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The Milk Carton Kids

All the Things I Did And All the Things I Didn't Do – 2018 (Anti-)

Reviewed by Fred Frawley

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The Milk Carton Kids - Joey Ryan and Kenneth Pattengale - have developed a solid following through the years, and "All The Things I Did and All The Things I Didn't Do" will feed the appetite of their followers just fine.

MCK have been compared to harmony-driven duos such as The Louvin Brothers, Simon and Garfunkel and The Everly Brothers. But this misses the mark; Ryan and Pattengale have easy harmonies, to be sure, and they seem to carry the vocals as one, not unlike those they are compared to.

But The Milk Carton Kids are more restrained than those. In fact, restraint is the central feature here. The Everlys rocked their harmonies, and Simon and Garfunkel took on all manner of tempos and instrumentation. The Kids lock into their own space and seldom (all right, never) seem to reach beyond it.

"All The Things I Did and All The Things I Didn't Do" has some powerful songs, most especially in the lyrics. The words control the vibe for the most part, and when they flow, the music is carried along. Words, or at least phrasing, fail from time to time, making things blockier than they need be.

But back to restraint. There's a fine line between restrained and droopy. The Kids trundle up to the line from time to time and only their fine voices, and neat instrumental phrasings pull the material back. One would think that the really well-put together "Big Time" would engage a higher gear. It does not. To illustrate, the centerpiece of the CD is the extended "One More For The Road." It's a lovely song, evoking Dylan ("One More Cup Of Coffee"). At around the seven minute mark, what's that? A Hammond B3 organ wash. The listener is ready for things to take off, but it just sits there in the mix. So, too, the occasional percussive elements throughout the collection are sometimes more distracting than additive. "Just Look At Us Now" is upbeat, more positive than most and features sweet harmonies, but never sheds its skin to exult or celebrate.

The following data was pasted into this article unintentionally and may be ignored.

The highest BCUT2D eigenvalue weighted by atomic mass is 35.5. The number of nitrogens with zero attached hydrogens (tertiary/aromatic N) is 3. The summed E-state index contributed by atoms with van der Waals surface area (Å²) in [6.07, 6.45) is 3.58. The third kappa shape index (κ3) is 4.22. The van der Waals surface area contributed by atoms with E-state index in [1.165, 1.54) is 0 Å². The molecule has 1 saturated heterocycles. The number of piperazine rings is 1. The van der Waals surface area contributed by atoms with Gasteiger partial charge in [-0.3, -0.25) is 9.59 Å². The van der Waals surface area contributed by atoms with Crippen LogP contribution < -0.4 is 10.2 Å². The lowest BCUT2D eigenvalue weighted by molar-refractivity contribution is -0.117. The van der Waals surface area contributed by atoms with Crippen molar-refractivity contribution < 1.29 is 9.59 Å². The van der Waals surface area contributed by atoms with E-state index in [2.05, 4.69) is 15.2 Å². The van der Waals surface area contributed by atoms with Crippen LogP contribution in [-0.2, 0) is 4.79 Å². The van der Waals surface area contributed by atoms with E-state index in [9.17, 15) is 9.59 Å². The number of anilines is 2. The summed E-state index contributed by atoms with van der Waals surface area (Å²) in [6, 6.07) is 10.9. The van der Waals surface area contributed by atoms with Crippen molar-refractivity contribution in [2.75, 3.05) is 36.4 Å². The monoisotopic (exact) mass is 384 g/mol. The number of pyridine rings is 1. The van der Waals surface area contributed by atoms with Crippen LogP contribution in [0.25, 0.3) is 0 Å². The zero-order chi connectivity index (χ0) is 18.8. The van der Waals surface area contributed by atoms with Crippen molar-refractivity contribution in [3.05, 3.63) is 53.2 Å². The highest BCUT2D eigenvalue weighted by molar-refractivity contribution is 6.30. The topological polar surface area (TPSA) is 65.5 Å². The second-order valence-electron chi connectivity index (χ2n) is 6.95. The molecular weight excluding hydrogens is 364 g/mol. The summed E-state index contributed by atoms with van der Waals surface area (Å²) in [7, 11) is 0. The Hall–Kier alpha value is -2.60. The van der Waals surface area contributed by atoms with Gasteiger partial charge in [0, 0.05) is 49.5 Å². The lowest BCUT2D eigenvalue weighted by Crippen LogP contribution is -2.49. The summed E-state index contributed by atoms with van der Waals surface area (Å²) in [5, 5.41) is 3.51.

On balance (which is just what The Milk Carton Kids are all about), "All The Things I Did and All The Things I Didn't Do" admirably fits the duo's style and approach. It's fine work, well crafted, but restrained.